We are preparing to move the studio >> saying hello to a beautiful new spot off the square. A few blocks from my house and I can’t help but grin ear to ear over when I speak of it.

I have a 4mo old (Today! Happy first quarter, Jude, my love) and a closer-to 3yo every day (Indra, you are exploding with life) that my heart aches to give everything to.

My husband is delving deep into music and expression in new ways and I so want to support him through this in all the ways I can.

The current 200hr and 300hr Trainee’s are amazing. If y’all are reading this, you’re blowing my mind with hope and love for our future. And then there’s the Prenatal program coming..

So much excitement. So much to come.

And I want to be here. And experience this. I want to rest and and heal from my birth, which is happening more each day and night. As Jude sleeps deeply I feel my body sinking into a next level of rejuvenation. It needs me to relax. It needs me to release.

The spring will come. I couldn’t stop it even if I wanted to. Be here now, my dear sweet Alexandria.

Written from my future self to me, today.

Jai ma,


On welcoming Jude with a blissful birth

2017 will always be the year we welcomed Jude Oso Pulfer. It took me many months (and possibly years..) to process the birth of my first beautiful son Indra. I love thinking about how my understandings of birth and the telling of my experiences will evolve over time.

When Jude was born, I labored physically alone for the majority of it and never felt a shed of loneliness. This was something he and I did together.

Dilation began the evening before and after updating my midwife, we attempted a night of sleep. We were all successful and all rested a fantastically full night. I will always remember the feeling of opening my eyes the next morning.. Motionless and waiting to see if a contraction would come.. It did. I was 3-4cm at this point and active labor began with a sense of wonder. I lit candles, chanted and created a contained nest for myself for many hours. The rushes that built and ceased were steady yet peaceful and I experienced presence throughout. My midwife saw me regularly and left, at my request. I felt very tuned to my body and able to both speed up and slow the process as I desired. I wanted our babe to join us after Indra’s midday nap, so I patiently waited and took my time with the labor through breath and stillness. I asked our dear photographer friend (it was also her birthday too!) to arrive at 2pm. Indra woke up just after her arrival and Jude was born just before 3pm. The photo below was snapped minutes before Jude’s birth. A couple times earlier that day, Michael walked through the room and would say, “Whoa this time is so different! It’s crazy!” It was different. They can’t even be compared. And Jude’s birth was very peaceful and soft.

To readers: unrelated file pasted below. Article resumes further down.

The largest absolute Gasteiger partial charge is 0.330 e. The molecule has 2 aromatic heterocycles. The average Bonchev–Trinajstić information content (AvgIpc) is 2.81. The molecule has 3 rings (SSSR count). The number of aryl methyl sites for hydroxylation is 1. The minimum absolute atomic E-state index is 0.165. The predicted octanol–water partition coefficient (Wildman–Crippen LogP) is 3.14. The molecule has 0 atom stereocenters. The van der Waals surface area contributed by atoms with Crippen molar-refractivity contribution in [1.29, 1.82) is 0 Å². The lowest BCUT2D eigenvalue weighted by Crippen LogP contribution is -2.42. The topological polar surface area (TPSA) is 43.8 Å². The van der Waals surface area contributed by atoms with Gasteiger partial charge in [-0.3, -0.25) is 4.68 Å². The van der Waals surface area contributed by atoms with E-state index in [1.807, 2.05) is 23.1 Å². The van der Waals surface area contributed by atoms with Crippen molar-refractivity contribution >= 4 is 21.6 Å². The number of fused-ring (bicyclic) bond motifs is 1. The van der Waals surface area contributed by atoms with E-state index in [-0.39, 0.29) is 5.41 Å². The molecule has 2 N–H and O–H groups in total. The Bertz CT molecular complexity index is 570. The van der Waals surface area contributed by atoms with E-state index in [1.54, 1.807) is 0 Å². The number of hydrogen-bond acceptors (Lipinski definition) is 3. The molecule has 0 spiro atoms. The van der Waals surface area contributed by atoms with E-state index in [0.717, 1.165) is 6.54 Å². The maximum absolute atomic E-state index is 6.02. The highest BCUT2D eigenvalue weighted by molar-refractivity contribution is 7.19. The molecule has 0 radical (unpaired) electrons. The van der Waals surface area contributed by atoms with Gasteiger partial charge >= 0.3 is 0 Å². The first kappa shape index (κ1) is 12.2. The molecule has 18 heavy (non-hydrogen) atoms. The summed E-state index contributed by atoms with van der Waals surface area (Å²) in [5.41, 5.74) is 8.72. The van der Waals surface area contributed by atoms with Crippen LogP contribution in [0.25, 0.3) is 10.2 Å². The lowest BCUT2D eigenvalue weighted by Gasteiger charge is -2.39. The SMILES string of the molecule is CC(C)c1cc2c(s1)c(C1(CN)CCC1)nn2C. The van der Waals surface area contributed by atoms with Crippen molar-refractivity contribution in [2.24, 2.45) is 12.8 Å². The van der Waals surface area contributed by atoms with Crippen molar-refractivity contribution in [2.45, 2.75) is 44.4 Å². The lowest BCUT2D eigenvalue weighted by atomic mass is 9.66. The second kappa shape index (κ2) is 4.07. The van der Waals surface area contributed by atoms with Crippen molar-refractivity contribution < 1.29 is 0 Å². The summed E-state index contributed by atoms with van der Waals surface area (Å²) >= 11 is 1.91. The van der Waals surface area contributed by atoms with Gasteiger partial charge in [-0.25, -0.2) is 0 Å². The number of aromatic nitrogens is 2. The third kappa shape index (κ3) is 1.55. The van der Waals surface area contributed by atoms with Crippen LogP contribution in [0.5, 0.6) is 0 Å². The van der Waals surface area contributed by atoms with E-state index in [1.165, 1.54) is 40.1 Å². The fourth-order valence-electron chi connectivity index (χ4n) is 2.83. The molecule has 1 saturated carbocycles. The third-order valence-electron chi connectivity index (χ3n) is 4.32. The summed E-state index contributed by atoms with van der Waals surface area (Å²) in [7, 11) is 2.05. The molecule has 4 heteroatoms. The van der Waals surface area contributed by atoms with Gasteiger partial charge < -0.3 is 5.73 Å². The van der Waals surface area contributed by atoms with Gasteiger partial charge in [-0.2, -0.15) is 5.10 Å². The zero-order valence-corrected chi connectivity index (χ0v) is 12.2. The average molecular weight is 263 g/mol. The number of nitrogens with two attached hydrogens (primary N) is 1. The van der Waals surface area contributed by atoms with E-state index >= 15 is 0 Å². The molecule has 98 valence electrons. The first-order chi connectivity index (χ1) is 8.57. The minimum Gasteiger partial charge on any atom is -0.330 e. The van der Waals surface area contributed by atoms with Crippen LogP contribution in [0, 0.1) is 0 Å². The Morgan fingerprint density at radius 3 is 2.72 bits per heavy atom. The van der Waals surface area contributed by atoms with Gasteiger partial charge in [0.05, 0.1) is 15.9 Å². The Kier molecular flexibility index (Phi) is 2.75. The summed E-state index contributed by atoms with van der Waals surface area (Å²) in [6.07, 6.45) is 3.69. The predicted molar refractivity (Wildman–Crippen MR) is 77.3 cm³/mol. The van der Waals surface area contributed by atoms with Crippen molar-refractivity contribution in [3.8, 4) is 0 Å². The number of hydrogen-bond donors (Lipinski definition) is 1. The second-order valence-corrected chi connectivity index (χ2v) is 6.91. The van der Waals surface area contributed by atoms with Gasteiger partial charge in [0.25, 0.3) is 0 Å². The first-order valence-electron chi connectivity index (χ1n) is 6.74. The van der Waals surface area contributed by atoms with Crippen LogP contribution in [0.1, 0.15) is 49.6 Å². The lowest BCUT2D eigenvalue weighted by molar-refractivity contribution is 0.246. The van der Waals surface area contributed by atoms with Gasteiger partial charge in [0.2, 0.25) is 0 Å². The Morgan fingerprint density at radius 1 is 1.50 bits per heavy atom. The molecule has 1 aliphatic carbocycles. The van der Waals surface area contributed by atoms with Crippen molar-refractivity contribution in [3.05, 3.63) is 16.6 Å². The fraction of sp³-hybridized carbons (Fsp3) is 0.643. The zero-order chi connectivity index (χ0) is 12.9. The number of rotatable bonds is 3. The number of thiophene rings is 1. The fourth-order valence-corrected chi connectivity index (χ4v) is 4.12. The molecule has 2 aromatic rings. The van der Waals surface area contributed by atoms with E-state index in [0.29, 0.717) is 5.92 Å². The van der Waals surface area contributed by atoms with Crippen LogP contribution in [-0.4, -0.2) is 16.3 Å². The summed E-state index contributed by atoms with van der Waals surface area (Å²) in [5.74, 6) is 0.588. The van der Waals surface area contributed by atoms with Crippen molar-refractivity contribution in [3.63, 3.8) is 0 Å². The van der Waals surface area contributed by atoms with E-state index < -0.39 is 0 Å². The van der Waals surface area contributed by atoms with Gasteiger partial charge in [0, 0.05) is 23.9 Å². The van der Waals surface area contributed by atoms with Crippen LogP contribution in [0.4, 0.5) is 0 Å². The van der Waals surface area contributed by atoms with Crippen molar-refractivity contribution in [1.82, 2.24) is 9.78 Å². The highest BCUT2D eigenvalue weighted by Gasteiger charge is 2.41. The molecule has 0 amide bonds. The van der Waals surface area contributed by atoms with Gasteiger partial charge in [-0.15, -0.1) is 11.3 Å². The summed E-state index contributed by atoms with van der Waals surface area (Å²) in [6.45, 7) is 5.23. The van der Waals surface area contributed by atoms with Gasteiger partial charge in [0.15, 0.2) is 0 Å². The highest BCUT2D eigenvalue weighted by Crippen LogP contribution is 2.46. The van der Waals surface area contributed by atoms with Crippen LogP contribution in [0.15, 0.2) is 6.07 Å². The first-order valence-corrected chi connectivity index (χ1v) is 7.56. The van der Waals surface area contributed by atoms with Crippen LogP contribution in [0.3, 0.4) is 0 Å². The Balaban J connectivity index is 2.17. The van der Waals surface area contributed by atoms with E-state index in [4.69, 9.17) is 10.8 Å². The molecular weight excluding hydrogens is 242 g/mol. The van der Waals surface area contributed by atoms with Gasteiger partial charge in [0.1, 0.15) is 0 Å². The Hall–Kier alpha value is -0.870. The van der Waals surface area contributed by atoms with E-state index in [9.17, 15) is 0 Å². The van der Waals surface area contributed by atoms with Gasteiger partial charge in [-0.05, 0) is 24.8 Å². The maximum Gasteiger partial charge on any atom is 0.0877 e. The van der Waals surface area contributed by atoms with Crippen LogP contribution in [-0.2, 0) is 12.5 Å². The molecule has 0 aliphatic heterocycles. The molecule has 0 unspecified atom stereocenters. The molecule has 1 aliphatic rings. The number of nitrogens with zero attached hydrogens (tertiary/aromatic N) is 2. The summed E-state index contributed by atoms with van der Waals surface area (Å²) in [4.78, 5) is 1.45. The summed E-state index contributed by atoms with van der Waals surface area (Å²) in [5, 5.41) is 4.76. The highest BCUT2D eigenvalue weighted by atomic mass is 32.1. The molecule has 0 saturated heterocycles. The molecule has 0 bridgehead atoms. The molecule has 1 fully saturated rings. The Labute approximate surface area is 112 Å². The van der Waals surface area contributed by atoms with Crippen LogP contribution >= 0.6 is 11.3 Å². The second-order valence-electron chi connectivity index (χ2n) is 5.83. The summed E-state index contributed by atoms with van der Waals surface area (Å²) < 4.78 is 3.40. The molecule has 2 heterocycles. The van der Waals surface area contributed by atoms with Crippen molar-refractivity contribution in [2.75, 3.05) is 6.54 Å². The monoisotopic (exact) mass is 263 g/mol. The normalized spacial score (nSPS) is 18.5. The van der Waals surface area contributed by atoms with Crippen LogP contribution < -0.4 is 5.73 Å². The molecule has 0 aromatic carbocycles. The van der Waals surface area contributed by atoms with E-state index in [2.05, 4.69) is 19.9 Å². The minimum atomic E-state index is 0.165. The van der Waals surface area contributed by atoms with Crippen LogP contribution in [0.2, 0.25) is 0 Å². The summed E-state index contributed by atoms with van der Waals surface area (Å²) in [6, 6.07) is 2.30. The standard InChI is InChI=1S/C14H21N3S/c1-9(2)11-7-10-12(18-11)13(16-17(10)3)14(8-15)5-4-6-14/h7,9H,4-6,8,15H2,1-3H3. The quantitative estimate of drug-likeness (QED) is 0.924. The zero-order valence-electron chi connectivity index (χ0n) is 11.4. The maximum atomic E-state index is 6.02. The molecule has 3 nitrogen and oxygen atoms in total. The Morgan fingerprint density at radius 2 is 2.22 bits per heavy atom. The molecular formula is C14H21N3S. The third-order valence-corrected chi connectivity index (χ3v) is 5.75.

The transition (when the babe travels out through the birth canal) was the most challenging turn. I am grateful for the gigantic feat that birth is and the way it finds me forcibly humbled. Without it, I know it would be nearly impossible to respect the importance of remaining in a state of rest. Which is likely my most proud piece of the puzzle that formed this birth.. The bonding, the bathing, the herbs and the treats that followed his birthday are such sense inducing memories. I don’t think I’ll ever eat a date again without remembering my first 40 days of life with Jude.

More on that later.

2017 as a family of four means a rich journey of parenting and co-piloting life with my Michael. New Years Eve is our wedding anniversary and while challenges me more every day (I think we had our biggest parenting disagreement yet earlier..) I am more confident and trusting of our roles and love every minute. Grateful to be the mama of your sons, Babe.